187
August 1978
Family: Betaflexiviridae
Genus: Tepovirus
Species: Potato virus T
Acronym: PVT


Potato virus T

L. F. Salazar
Centro Internacional de la Papa, Apartado 5969, Lima, Peru

B. D. Harrison
Scottish Horticultural Research Institute, Invergowrie, Dundee, Scotland

Contents

Introduction
Main Diseases
Geographical Distribution
Host Range and Symptomatology
Strains
Transmission by Vectors
Transmission through Seed
Transmission by Grafting
Transmission by Dodder
Serology
Nucleic Acid Hybridization
Relationships
Stability in Sap
Purification
Properties of Particles
Particle Structure
Particle Composition
Properties of Infective Nucleic Acid
Molecular Structure
Genome Properties
Satellites
Relations with Cells and Tissues
Ecology and Control
Notes
References
Acknowledgements
Figures

Introduction

Described by Salazar & Harrison (1977, 1978).

An RNA-containing virus with flexuous filamentous particles c. 640 x 12 nm. It has a somewhat limited host range, is seed-borne in some solanaceous species and is readily transmitted by inoculation with sap.

Main Diseases

Reported only from potato (Solanum tuberosum) in which it is usually latent, but occasionally produces a mild leaf mottle.

Geographical Distribution

Recorded only from Peru (Salazar, 1972) and Bolivia (J. Abad & C. Fribourg, unpublished results), but probably occurs more widely in the Andean region of S. America.

Host Range and Symptomatology

Host range is somewhat limited; 46 species in 8 dicotyledonous families are susceptible to infection (Salazar & Harrison, 1978). Most susceptible species are in the Solanaceae, Leguminosae and Chenopodiaceae.

Diagnostic species

Chenopodium amaranticolor. No symptoms in inoculated leaves. Systemic necrosis develops about 8 days after inoculation (Fig.1); subsequently plants produce less severely affected leaves that contain virus.

C. quinoa. Inoculated leaves are symptomless or develop chlorotic spots. Systemic mosaic is produced in plants grown in high intensity light (Fig.2) and tip necrosis in low intensity light.

Datura stramonium. Inoculated leaves are symptomless. Systemically infected leaves develop mild mosaic in 8-10 days.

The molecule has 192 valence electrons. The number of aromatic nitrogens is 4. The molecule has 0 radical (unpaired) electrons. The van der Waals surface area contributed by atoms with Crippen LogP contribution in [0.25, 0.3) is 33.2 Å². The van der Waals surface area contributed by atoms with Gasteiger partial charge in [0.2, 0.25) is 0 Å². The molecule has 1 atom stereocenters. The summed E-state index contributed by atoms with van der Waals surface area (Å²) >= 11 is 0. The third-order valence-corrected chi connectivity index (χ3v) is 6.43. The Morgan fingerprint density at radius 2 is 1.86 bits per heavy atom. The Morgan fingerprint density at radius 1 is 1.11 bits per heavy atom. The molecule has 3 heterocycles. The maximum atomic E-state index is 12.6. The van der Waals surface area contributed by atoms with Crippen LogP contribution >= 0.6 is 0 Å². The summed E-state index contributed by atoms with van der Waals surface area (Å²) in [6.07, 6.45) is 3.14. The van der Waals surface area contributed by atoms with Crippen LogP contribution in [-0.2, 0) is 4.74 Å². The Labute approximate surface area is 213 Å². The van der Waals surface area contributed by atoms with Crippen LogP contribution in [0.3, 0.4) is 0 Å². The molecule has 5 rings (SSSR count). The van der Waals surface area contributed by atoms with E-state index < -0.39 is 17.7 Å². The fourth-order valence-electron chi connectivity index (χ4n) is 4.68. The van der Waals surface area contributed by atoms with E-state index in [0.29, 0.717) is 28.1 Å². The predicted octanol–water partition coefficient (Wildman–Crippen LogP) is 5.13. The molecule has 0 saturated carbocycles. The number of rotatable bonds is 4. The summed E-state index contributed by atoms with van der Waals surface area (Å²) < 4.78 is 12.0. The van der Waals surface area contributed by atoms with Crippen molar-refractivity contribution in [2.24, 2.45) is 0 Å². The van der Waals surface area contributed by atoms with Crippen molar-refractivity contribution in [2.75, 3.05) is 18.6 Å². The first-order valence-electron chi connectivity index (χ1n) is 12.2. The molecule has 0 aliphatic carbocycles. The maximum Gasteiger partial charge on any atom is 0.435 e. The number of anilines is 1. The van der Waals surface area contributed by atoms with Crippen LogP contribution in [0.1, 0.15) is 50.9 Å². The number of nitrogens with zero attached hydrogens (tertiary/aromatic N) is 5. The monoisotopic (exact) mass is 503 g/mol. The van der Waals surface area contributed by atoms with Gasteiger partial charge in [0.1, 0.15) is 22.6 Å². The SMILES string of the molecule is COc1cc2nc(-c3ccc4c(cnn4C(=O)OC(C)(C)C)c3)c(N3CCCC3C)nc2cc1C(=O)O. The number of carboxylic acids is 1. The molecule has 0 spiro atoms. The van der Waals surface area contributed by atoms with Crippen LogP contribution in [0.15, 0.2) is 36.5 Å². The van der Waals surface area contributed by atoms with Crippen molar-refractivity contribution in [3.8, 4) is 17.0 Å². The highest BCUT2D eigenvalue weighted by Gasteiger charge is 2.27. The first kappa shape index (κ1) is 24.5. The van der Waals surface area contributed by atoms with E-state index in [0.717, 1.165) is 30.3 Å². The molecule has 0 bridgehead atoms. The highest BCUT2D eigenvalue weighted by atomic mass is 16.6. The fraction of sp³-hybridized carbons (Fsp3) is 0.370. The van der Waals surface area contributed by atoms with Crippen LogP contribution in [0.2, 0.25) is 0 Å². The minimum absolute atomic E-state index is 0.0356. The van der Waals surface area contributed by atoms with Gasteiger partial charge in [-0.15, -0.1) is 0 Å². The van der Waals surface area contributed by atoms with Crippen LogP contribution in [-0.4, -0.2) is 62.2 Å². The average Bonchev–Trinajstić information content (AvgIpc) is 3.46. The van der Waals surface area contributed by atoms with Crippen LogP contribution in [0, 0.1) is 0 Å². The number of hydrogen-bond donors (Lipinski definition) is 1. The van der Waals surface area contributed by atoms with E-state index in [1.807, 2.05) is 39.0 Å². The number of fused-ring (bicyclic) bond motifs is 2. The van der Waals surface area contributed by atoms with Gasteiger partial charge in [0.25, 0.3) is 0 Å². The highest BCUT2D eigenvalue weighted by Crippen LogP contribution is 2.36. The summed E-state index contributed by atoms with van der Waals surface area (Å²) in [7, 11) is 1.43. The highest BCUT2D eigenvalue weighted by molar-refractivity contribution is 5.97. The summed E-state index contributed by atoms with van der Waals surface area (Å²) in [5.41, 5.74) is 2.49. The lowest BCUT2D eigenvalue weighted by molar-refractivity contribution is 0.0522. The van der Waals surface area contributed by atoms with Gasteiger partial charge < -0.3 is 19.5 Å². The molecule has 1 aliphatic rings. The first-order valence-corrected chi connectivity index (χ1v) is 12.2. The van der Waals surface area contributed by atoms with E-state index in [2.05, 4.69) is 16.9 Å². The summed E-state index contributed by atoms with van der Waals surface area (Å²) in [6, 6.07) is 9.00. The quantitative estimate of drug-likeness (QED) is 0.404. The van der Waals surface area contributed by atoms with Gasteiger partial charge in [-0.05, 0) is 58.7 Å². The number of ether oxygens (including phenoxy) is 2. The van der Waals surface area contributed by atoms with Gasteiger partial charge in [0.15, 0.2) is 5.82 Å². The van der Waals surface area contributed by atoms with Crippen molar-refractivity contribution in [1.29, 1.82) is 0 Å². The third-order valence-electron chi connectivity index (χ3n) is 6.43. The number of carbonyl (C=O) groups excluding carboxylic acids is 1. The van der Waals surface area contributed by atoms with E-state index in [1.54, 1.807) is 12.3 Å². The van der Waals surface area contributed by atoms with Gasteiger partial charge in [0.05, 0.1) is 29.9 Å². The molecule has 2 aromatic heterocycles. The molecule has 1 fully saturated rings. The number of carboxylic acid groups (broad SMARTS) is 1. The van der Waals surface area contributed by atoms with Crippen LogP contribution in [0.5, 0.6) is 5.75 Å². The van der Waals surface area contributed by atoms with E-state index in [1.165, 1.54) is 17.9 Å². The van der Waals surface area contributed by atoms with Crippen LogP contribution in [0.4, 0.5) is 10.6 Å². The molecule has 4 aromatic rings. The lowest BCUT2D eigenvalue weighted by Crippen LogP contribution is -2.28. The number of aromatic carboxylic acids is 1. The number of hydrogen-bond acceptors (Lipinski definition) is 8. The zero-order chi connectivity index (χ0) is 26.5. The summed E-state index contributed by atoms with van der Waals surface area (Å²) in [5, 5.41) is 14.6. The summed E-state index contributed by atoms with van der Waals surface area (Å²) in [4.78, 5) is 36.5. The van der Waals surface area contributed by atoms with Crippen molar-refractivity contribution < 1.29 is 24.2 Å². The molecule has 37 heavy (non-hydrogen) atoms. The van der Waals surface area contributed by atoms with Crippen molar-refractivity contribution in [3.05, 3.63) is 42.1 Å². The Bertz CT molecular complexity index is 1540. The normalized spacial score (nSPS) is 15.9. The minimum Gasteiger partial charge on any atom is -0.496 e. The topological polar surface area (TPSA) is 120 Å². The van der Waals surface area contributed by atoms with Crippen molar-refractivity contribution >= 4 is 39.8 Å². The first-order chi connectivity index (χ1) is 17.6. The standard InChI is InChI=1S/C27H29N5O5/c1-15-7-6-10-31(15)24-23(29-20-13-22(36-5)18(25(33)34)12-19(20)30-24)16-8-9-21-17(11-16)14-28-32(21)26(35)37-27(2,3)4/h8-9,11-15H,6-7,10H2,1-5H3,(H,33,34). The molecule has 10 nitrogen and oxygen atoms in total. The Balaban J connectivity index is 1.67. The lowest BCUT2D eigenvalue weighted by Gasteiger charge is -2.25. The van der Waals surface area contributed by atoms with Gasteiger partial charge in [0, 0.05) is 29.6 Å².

Nicotiana debneyi. No symptoms in inoculated leaves. Systemically infected leaves show mottling and some necrosis (Fig.3).

Phaseolus vulgaris (French bean) cvs Pinto and The Prince. Necrotic local lesions in leaves shaded heavily after inoculation (Fig.4). Systemic necrosis and recovery of plants.

Propagation species

Chenopodium quinoa is suitable as a source of virus for purification.

Assay species

Phaseolus vulgaris cv. Pinto or The Prince can be used for local lesion assay. Chenopodium amaranticolor is useful for indexing and as a systemic host.

Strains

An isolate differing in virulence has been obtained from Bolivia (J. Abad & C. Fribourg, unpublished results).

Transmission by Vectors

None known; not transmitted by the aphids Myzus persicae or Macrosiphum euphorbiae (Salazar & Harrison, 1978).

Transmission through Seed

Frequently seed transmitted in Datura stramonium (up to 72%), Nicandra physalodes (28%), and Solanum demissum A (39%) and Y (10%). Also transmitted from pollen to seed but not to pollinated plants of Solanum demissum A. Not pollen transmitted in D. stramonium and N. physalodes (Salazar & Harrison, 1978).

Serology

Moderately immunogenic. Antiserum with a precipitin titre of 1/512 was obtained. Virus in clarified or partially purified virus preparations can be detected by tube precipitin tests. Enzyme-linked immunosorbent assay and electron microscopy of virus + antiserum mixtures can also be used for detection and diagnosis.

Relationships

The virus is serologically related to apple stem grooving virus but not to apple chlorotic leaf spot, potato S, potato M, potato Y or potato X viruses. In Chenopodium quinoa, a mixed inoculum containing potato virus T and apple stem grooving virus caused more severe symptoms than did inoculum containing either virus alone, suggesting that the two viruses are not closely enough related to interfere with each other’s multiplication (Salazar & Harrison, 1978). Although they share some properties with closteroviruses, potato T and apple stem grooving viruses should probably not be included in this group.